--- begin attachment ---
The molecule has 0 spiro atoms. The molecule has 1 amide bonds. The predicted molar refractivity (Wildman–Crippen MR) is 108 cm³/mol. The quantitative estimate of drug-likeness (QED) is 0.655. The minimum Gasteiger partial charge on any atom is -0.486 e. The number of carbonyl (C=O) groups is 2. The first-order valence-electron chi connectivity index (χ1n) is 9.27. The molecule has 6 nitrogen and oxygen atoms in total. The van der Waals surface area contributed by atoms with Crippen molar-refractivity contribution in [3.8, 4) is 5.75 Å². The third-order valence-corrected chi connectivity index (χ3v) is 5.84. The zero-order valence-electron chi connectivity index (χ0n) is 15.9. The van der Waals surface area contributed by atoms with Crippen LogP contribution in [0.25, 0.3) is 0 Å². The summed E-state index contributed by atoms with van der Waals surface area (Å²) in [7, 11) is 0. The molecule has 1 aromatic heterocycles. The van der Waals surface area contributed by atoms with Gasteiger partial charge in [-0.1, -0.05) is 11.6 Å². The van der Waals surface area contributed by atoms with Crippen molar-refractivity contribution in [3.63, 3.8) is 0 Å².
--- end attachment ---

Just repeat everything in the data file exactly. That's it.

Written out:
The molecule has 0 spiro atoms. The molecule has 1 amide bonds. The predicted molar refractivity (Wildman–Crippen MR) is 108 cm³/mol. The quantitative estimate of drug-likeness (QED) is 0.655. The minimum Gasteiger partial charge on any atom is -0.486 e. The number of carbonyl (C=O) groups is 2. The first-order valence-electron chi connectivity index (χ1n) is 9.27. The molecule has 6 nitrogen and oxygen atoms in total. The van der Waals surface area contributed by atoms with Crippen molar-refractivity contribution in [3.8, 4) is 5.75 Å². The third-order valence-corrected chi connectivity index (χ3v) is 5.84. The zero-order valence-electron chi connectivity index (χ0n) is 15.9. The van der Waals surface area contributed by atoms with Crippen LogP contribution in [0.25, 0.3) is 0 Å². The summed E-state index contributed by atoms with van der Waals surface area (Å²) in [7, 11) is 0. The molecule has 1 aromatic heterocycles. The van der Waals surface area contributed by atoms with Gasteiger partial charge in [-0.1, -0.05) is 11.6 Å². The van der Waals surface area contributed by atoms with Crippen molar-refractivity contribution in [3.63, 3.8) is 0 Å².